he climate—the long-term regional weather patterns—of the lands surrounding the Mediterranean Sea had a significant influence on the lives of the ancient Greeks and Romans. Climate affected their diet by determining the foods they could grow each season. It affected the economy of ancient communities, which relied heavily on farming. It also affected architecture and the types of shelters that were built to protect the people from various weather conditions.
To learn about climate conditions of the past, scholars study ancient texts that describe the weather and the seasons. Physical evidence, such as tree rings, reveals climate patterns and changes over time. Although some climate changes have occurred in the Mediterranean region over the centuries, the region between 300 B.C. and A.D. 400 had much the same climate that it has today.
Temperatures and Rainfall. The Mediterranean region has two main seasons: cool, wet winters and hot, dry summers. Winter lasts roughly from October to May—a little longer in the northern and western areas and shorter in the southern and eastern areas. Although these months are considered the wet season, it does not rain all the time. Much of the precipitation occurs in sudden, heavy rainstorms, and many winter days are sunny and clear.
Rainfall varies from place to place within the Mediterranean region. Most rain comes from the west. This means that the western Mediterranean and the western slopes of hills and mountain ranges are wetter than the eastern Mediterranean and eastern slopes. Rome and Gibraltar, in the western part of the Mediterranean basin, each receive an average of 36 inches of rain annually. The cities of Athens and Alexandria, in the eastern Mediterranean basin, are drier. Athens receives an average of 16 inches of rain each year, and Alexandria receives about 8. However, rainfall can vary dramatically from year to year—some years much wetter than average and others much drier.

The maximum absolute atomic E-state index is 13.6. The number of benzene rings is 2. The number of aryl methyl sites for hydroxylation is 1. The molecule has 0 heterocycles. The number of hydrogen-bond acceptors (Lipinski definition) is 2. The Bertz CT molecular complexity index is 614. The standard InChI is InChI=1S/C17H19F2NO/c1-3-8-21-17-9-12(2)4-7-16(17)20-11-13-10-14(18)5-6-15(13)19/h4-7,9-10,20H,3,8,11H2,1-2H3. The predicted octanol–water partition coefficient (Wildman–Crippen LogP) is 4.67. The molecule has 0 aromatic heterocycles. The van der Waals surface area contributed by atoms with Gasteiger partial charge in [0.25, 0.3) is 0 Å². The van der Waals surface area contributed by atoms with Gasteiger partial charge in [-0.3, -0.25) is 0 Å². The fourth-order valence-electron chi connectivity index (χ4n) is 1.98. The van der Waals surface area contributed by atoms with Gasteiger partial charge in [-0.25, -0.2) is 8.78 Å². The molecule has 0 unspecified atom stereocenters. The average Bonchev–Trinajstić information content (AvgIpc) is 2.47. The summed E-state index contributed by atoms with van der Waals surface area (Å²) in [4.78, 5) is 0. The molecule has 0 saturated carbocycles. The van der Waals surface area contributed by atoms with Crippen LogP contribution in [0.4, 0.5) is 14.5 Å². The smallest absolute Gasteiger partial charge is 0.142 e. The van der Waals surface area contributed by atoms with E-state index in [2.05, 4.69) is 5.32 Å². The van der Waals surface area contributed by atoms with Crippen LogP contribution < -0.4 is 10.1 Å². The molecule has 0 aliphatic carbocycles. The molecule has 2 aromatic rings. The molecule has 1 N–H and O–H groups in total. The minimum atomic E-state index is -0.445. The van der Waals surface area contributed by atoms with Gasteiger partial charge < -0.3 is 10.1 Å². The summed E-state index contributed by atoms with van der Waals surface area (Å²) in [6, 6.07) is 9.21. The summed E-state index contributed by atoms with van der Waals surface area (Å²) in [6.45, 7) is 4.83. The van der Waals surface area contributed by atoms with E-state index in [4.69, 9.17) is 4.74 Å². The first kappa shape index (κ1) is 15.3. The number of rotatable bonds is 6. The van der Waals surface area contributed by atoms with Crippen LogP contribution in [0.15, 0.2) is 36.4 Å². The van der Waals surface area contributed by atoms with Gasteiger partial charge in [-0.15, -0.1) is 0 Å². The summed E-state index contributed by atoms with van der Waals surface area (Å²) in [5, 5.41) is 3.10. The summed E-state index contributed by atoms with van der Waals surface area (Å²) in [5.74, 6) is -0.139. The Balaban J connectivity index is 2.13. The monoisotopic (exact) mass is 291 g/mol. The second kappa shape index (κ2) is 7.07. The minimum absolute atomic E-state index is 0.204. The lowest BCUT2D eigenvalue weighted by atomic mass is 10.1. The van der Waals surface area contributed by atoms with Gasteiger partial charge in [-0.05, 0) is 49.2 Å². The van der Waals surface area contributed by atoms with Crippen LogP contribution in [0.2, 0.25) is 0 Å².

Winter temperatures are generally mild. In many Mediterranean cities, the coolest months average 25° (Fahrenheit) colder than the hottest months. Temperatures rarely fall to freezing levels except in the mountains. Snow is rare, falling perhaps once or twice each year in Athens and melting within a few hours. Yet, winter weather in the Mediterranean is not always pleasant. Storms often sweep across the sea and raise waves to dangerous heights. The ancient Greeks and Romans avoided sailing during this season.
Hilly and mountainous regions have considerably colder winters than the lowlands. Most of the higher mountains receive winter coatings of snow, but very few of them keep the snow through the summer. Snow from these peaks was prized by ancient Greeks and Romans who could afford to have it carried down from the mountains to cool their summer drinks.
The hot, dry summer season lasts from May to October. In most of the Mediterranean basin, the months between June and September are almost rainless. In ancient times, these were the months for sea voyages and military campaigns. Summer can be uncomfortably hot in some parts of the Mediterranean. For example, summer temperatures in Libya on the North African coast rise above 120°F. In most parts of the Mediterranean, however, occasional thundershowers break the summer heat and drought.